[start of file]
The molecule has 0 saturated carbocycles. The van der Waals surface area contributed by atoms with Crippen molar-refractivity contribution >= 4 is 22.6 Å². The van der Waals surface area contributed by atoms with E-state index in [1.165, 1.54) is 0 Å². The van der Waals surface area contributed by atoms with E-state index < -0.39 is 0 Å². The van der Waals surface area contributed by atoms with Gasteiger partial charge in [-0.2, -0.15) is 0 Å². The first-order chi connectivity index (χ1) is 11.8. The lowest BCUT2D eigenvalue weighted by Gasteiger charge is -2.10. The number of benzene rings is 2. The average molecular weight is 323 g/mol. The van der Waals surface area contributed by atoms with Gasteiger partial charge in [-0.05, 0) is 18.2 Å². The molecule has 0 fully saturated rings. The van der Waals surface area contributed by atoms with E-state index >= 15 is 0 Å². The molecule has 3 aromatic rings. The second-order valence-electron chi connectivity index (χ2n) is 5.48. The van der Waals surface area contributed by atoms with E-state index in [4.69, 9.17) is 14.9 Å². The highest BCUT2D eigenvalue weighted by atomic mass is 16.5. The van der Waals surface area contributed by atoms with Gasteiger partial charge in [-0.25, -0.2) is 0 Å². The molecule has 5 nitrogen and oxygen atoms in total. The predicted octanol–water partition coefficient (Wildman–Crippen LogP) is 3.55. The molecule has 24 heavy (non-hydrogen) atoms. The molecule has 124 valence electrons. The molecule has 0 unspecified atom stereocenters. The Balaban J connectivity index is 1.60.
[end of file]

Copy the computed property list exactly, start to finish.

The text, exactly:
The molecule has 0 saturated carbocycles. The van der Waals surface area contributed by atoms with Crippen molar-refractivity contribution >= 4 is 22.6 Å². The van der Waals surface area contributed by atoms with E-state index in [1.165, 1.54) is 0 Å². The van der Waals surface area contributed by atoms with E-state index < -0.39 is 0 Å². The van der Waals surface area contributed by atoms with Gasteiger partial charge in [-0.2, -0.15) is 0 Å². The first-order chi connectivity index (χ1) is 11.8. The lowest BCUT2D eigenvalue weighted by Gasteiger charge is -2.10. The number of benzene rings is 2. The average molecular weight is 323 g/mol. The van der Waals surface area contributed by atoms with Gasteiger partial charge in [-0.05, 0) is 18.2 Å². The molecule has 0 fully saturated rings. The van der Waals surface area contributed by atoms with E-state index >= 15 is 0 Å². The molecule has 3 aromatic rings. The second-order valence-electron chi connectivity index (χ2n) is 5.48. The van der Waals surface area contributed by atoms with E-state index in [4.69, 9.17) is 14.9 Å². The highest BCUT2D eigenvalue weighted by atomic mass is 16.5. The van der Waals surface area contributed by atoms with Gasteiger partial charge in [-0.25, -0.2) is 0 Å². The molecule has 5 nitrogen and oxygen atoms in total. The predicted octanol–water partition coefficient (Wildman–Crippen LogP) is 3.55. The molecule has 24 heavy (non-hydrogen) atoms. The molecule has 124 valence electrons. The molecule has 0 unspecified atom stereocenters. The Balaban J connectivity index is 1.60.